The geography changes things to. A mess hens may step down into one of the folds out in the pasture, and though they were coming through clear as a bell at 100 yards, you now can't hear them at all at 50.

    I figure the turkeys sense this. So a lusty hen going quiet on a gob is not unnatural. He probably knows where you are at 300 yards. I've had gobs answer in a high wind at that distance-- just one gobble just after lunch, and then show up as if they were on a wire at 5 PM. Their ability to locate you at a distance is phenomenal.

    So my hard and fast tactic is to play to that; I shut up and let the gob's imagination work on him. If he's out for romance, he already has an idea of where you are. When I get a gobbler coming in, I go quiet and get ready. The most I'm going to do is rustle some leaves or maybe cluck a couple of times.

    When I have a seriously hung-up gobbler, and I'm desparate to break the empasse, I'll answer, but not in a way that is conversational with that gob. There's a natural rhythm to conversation, human or turkey. You know when someone is trying to answer you; turkeys do too. When, and if I call, I'm off-rhythm. I'm acting like I haven't heard that gobbler, and I'm off doing my own thing. I'll throw the call in the opposite direction if I can, and make it sound distant.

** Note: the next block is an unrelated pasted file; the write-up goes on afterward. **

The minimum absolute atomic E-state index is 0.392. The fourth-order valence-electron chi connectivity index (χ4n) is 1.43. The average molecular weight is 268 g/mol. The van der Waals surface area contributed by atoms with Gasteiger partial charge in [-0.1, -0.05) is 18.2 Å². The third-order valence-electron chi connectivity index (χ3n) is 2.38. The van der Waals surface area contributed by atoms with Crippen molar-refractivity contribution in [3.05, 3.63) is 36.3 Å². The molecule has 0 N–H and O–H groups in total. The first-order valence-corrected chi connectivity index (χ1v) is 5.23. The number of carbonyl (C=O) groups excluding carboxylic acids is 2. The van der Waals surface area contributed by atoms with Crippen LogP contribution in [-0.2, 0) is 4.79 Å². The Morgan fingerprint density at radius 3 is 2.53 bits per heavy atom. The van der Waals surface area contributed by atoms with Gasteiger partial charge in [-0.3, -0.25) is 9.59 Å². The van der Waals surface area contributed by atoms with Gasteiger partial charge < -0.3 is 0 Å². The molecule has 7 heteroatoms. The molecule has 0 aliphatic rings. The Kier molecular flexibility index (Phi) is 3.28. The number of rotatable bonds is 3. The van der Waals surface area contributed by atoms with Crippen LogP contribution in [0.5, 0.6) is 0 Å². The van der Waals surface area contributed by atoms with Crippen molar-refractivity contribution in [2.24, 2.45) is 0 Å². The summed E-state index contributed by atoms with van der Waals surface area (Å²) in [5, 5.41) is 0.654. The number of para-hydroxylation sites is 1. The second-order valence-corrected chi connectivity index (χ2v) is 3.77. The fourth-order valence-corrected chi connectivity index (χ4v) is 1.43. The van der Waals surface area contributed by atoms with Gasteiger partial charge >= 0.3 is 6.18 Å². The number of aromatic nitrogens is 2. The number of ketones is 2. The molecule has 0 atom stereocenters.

bmason likes this.
  6. turkeyfan

    turkeyfan 12 pointer

    Dec 1, 2004
    Richmond, KY
    I second this, curiosity like the old saying " kills the cat"
  7. WildmanWilson

    WildmanWilson 12 pointer

    Dec 26, 2004
    Western Ky.
    Good advise from everyone.

    Turkeys will hang up for different reasons. I've watched them hand up because a limb was in their way or a small ditch that was 3 inches deep and a foot wide or an old fence with holes in it. Things they can easily cross will sometimes hang them up. At times they will end up working around it and come on in but others they will leave. If they go out of sight set up a different place and they may come right in.

    If they are henned up its best to call to the hens and get them mad and he will follow.

    I've seen them hang up out of range with decoys. They will stay out in the middle once they see them and want the hen to come to them. Its best to get in the woods on a bird like that and make him guess where you are. Fanning can be very effective too.

    I worked an old bird once for a week and he would not come in. A thunderstorm rolled in and he would gobble to the thunder but he was going away from me across several fields. I followed for several hundred yards and he went over a hill in another field and gobbled like crazy but would not come in. I finally turned around and called behind me and he popped up and I was able to end his gobbling days.

    Sometimes I'll try to cut and cackle and get him really fired up and they will come in. I usually try that after the silent treatment.

    Nothing works all the time
    PUBLIC RAT likes this.
  8. bmason

    bmason 6 pointer

    Mar 31, 2006
    Hang-up Visible in a field:
    I carry a tail fan for this scenario. I prefer to call'em in, but this is fun too!

    Hang up visible in the woods:
    Go silent and rake leaves
    Try a gobble call to see how they respond to competition
    Used a fan last year to provoke a fight

    Hang up NOT visible or gobbling :
    (What I should do)
    Go Silent and be patient